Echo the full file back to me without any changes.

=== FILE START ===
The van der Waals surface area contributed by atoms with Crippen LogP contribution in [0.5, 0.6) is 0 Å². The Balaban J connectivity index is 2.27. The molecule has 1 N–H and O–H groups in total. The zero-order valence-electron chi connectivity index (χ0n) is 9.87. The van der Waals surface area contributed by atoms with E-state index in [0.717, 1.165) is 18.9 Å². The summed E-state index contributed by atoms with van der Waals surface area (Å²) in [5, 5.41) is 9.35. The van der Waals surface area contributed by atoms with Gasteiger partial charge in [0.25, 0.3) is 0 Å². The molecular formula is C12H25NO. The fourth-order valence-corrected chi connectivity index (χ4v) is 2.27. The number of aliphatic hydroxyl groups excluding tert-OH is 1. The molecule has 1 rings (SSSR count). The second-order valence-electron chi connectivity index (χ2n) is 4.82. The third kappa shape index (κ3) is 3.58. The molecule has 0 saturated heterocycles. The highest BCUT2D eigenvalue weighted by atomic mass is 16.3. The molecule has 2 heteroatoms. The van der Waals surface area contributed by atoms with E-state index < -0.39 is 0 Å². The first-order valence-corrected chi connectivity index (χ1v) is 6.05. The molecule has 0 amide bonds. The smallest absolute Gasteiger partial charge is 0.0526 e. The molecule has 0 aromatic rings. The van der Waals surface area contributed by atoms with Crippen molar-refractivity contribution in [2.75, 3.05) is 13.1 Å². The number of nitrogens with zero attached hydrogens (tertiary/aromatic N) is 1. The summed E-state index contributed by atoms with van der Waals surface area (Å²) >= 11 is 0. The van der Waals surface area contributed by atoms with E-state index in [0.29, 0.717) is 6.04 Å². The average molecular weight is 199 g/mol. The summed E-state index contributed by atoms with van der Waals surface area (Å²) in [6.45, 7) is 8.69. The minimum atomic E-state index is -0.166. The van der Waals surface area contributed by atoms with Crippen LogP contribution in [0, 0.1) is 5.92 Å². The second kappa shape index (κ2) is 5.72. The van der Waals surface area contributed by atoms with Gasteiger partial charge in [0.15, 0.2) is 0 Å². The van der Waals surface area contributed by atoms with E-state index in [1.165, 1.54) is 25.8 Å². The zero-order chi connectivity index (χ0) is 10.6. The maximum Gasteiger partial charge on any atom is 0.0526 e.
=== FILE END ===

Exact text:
The van der Waals surface area contributed by atoms with Crippen LogP contribution in [0.5, 0.6) is 0 Å². The Balaban J connectivity index is 2.27. The molecule has 1 N–H and O–H groups in total. The zero-order valence-electron chi connectivity index (χ0n) is 9.87. The van der Waals surface area contributed by atoms with E-state index in [0.717, 1.165) is 18.9 Å². The summed E-state index contributed by atoms with van der Waals surface area (Å²) in [5, 5.41) is 9.35. The van der Waals surface area contributed by atoms with Gasteiger partial charge in [0.25, 0.3) is 0 Å². The molecular formula is C12H25NO. The fourth-order valence-corrected chi connectivity index (χ4v) is 2.27. The number of aliphatic hydroxyl groups excluding tert-OH is 1. The molecule has 1 rings (SSSR count). The second-order valence-electron chi connectivity index (χ2n) is 4.82. The third kappa shape index (κ3) is 3.58. The molecule has 0 saturated heterocycles. The highest BCUT2D eigenvalue weighted by atomic mass is 16.3. The molecule has 2 heteroatoms. The van der Waals surface area contributed by atoms with E-state index < -0.39 is 0 Å². The first-order valence-corrected chi connectivity index (χ1v) is 6.05. The molecule has 0 amide bonds. The smallest absolute Gasteiger partial charge is 0.0526 e. The molecule has 0 aromatic rings. The van der Waals surface area contributed by atoms with Crippen molar-refractivity contribution in [2.75, 3.05) is 13.1 Å². The number of nitrogens with zero attached hydrogens (tertiary/aromatic N) is 1. The summed E-state index contributed by atoms with van der Waals surface area (Å²) >= 11 is 0. The van der Waals surface area contributed by atoms with E-state index in [0.29, 0.717) is 6.04 Å². The average molecular weight is 199 g/mol. The summed E-state index contributed by atoms with van der Waals surface area (Å²) in [6.45, 7) is 8.69. The minimum atomic E-state index is -0.166. The van der Waals surface area contributed by atoms with Crippen LogP contribution in [0, 0.1) is 5.92 Å². The second kappa shape index (κ2) is 5.72. The van der Waals surface area contributed by atoms with Gasteiger partial charge in [0.15, 0.2) is 0 Å². The van der Waals surface area contributed by atoms with E-state index in [1.165, 1.54) is 25.8 Å². The zero-order chi connectivity index (χ0) is 10.6. The maximum Gasteiger partial charge on any atom is 0.0526 e.